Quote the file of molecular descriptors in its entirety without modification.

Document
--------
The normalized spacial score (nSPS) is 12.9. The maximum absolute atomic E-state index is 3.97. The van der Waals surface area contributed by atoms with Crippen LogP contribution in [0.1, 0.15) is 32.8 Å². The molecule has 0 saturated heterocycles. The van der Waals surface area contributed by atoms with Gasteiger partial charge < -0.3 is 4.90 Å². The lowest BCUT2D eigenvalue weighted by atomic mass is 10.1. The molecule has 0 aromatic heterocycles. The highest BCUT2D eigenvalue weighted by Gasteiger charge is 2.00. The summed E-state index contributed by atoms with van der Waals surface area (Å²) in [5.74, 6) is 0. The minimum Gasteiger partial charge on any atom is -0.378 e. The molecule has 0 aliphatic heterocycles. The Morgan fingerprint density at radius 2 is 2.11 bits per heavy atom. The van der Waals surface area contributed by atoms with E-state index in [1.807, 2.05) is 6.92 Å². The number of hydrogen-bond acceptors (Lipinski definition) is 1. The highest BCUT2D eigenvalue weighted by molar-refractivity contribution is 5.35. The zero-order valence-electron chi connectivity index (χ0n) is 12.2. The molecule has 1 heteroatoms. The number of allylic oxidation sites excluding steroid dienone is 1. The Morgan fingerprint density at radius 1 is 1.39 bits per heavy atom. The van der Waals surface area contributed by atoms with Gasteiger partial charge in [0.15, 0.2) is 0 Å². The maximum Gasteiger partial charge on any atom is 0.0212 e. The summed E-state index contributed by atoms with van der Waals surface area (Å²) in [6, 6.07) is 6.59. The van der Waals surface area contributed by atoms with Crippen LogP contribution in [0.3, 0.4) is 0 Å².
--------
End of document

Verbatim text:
The normalized spacial score (nSPS) is 12.9. The maximum absolute atomic E-state index is 3.97. The van der Waals surface area contributed by atoms with Crippen LogP contribution in [0.1, 0.15) is 32.8 Å². The molecule has 0 saturated heterocycles. The van der Waals surface area contributed by atoms with Gasteiger partial charge < -0.3 is 4.90 Å². The lowest BCUT2D eigenvalue weighted by atomic mass is 10.1. The molecule has 0 aromatic heterocycles. The highest BCUT2D eigenvalue weighted by Gasteiger charge is 2.00. The summed E-state index contributed by atoms with van der Waals surface area (Å²) in [5.74, 6) is 0. The minimum Gasteiger partial charge on any atom is -0.378 e. The molecule has 0 aliphatic heterocycles. The Morgan fingerprint density at radius 2 is 2.11 bits per heavy atom. The van der Waals surface area contributed by atoms with E-state index in [1.807, 2.05) is 6.92 Å². The number of hydrogen-bond acceptors (Lipinski definition) is 1. The highest BCUT2D eigenvalue weighted by molar-refractivity contribution is 5.35. The zero-order valence-electron chi connectivity index (χ0n) is 12.2. The molecule has 1 heteroatoms. The number of allylic oxidation sites excluding steroid dienone is 1. The Morgan fingerprint density at radius 1 is 1.39 bits per heavy atom. The van der Waals surface area contributed by atoms with Gasteiger partial charge in [0.15, 0.2) is 0 Å². The maximum Gasteiger partial charge on any atom is 0.0212 e. The summed E-state index contributed by atoms with van der Waals surface area (Å²) in [6, 6.07) is 6.59. The van der Waals surface area contributed by atoms with Crippen LogP contribution in [0.3, 0.4) is 0 Å².